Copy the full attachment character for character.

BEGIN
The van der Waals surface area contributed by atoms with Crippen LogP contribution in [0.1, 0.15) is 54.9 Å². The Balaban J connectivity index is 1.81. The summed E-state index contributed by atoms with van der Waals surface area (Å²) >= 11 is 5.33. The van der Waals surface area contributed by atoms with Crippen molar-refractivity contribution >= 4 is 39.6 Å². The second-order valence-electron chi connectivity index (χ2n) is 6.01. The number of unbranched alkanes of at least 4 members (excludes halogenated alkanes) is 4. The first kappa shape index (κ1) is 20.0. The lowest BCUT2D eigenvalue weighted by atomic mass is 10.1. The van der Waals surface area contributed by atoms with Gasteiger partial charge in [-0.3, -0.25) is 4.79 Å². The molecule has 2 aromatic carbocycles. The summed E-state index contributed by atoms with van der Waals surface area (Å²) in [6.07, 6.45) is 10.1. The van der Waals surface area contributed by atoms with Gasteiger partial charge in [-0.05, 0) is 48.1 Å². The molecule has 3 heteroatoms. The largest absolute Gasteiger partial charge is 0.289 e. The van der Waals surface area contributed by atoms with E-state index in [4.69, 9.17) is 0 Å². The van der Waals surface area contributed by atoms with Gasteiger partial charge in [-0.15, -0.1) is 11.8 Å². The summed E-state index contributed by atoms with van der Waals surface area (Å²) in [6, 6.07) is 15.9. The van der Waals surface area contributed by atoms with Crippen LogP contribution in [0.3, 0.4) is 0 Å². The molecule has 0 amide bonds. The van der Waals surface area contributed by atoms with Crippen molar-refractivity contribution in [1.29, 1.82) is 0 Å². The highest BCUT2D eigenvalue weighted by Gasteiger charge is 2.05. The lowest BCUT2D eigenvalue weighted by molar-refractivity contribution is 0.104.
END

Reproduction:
The van der Waals surface area contributed by atoms with Crippen LogP contribution in [0.1, 0.15) is 54.9 Å². The Balaban J connectivity index is 1.81. The summed E-state index contributed by atoms with van der Waals surface area (Å²) >= 11 is 5.33. The van der Waals surface area contributed by atoms with Crippen molar-refractivity contribution >= 4 is 39.6 Å². The second-order valence-electron chi connectivity index (χ2n) is 6.01. The number of unbranched alkanes of at least 4 members (excludes halogenated alkanes) is 4. The first kappa shape index (κ1) is 20.0. The lowest BCUT2D eigenvalue weighted by atomic mass is 10.1. The van der Waals surface area contributed by atoms with Gasteiger partial charge in [-0.3, -0.25) is 4.79 Å². The molecule has 2 aromatic carbocycles. The summed E-state index contributed by atoms with van der Waals surface area (Å²) in [6.07, 6.45) is 10.1. The van der Waals surface area contributed by atoms with Gasteiger partial charge in [-0.05, 0) is 48.1 Å². The molecule has 3 heteroatoms. The largest absolute Gasteiger partial charge is 0.289 e. The van der Waals surface area contributed by atoms with E-state index in [4.69, 9.17) is 0 Å². The van der Waals surface area contributed by atoms with Gasteiger partial charge in [-0.15, -0.1) is 11.8 Å². The summed E-state index contributed by atoms with van der Waals surface area (Å²) in [6, 6.07) is 15.9. The van der Waals surface area contributed by atoms with Crippen LogP contribution in [0.3, 0.4) is 0 Å². The molecule has 0 amide bonds. The van der Waals surface area contributed by atoms with Crippen molar-refractivity contribution in [1.29, 1.82) is 0 Å². The highest BCUT2D eigenvalue weighted by Gasteiger charge is 2.05. The lowest BCUT2D eigenvalue weighted by molar-refractivity contribution is 0.104.